Adaptation strategies

Seven principles and five steps of/in an interesting Adaptation Policy Framework, including a "bottom-up" or vulnerability-driven risk assessment approach to adaptation were dealt with by Burton and Lim (2005). Agrometeorological adaptation strategies to consequences of increasing climate variability and climate change were discussed by Salinger et al. (2000). ttey argued that historically changing economic conditions, technologies, resource availabilities and population pressures were the most important factors that made adaptation necessary and that adaptation to climate trends and fluctuations have to be seen in these contexts.

Diamond (2005) expressed this differently in arguing from historical research that collapse of societies can historically be explained from lack of adaptation strategies to (i) damage caused to their production environments; (ii) climate change; (iii) enemies; (iv) changes in relations with trading partners; (v) political, economi-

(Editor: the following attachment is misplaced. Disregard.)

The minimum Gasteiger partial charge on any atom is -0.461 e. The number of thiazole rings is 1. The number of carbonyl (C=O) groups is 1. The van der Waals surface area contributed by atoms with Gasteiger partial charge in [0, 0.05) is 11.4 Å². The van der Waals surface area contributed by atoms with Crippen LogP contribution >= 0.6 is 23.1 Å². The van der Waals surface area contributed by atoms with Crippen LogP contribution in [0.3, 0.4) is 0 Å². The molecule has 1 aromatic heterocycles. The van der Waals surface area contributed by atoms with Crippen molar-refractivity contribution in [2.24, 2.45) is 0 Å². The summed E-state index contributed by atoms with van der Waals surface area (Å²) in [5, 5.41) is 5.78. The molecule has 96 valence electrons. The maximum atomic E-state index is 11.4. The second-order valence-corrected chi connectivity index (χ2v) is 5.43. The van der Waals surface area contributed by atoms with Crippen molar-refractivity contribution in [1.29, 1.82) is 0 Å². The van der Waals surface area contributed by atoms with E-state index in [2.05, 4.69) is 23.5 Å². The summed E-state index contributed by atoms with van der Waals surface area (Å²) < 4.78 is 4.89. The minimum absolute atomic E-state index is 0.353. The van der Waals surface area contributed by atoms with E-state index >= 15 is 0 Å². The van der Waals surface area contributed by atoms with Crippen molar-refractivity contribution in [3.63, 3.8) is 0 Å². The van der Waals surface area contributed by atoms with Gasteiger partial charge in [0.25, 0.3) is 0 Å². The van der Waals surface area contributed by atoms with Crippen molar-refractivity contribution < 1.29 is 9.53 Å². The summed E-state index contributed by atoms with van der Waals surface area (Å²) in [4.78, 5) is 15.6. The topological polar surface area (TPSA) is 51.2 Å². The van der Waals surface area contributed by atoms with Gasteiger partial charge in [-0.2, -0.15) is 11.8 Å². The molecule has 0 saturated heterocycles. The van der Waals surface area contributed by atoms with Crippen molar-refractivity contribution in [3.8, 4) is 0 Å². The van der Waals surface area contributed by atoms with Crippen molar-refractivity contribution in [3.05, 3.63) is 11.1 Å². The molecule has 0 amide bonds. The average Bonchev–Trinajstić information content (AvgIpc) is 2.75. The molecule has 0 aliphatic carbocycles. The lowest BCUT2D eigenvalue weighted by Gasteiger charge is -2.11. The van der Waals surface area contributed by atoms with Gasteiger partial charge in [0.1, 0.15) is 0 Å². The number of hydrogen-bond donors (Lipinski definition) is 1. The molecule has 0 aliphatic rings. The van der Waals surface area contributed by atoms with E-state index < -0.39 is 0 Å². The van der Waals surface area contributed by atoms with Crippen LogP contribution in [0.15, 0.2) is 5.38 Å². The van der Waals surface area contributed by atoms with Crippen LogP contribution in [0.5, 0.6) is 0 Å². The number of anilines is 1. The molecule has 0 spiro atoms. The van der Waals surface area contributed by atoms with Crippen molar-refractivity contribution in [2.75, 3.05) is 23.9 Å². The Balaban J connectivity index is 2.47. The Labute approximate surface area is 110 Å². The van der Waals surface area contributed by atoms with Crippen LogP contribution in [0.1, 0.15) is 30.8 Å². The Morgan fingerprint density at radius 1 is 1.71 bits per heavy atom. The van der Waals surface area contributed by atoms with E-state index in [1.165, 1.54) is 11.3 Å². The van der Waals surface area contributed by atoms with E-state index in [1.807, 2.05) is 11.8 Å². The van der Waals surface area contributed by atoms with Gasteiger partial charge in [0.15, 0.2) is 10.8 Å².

cal and social consequences from the other four factors. Both approaches show the overwhelming importance of resource availabilities in determining long term vulnerabilities, so also in adaptation strategies. In a recent address, British Defense Secretary John Reid warned that global climate change and dwindling natural resources are combining to increase the likelihood of violent conflict over land, water and energy (Klare 2006), demanding local and international assistance for adaptation strategies before more resource wars break out.

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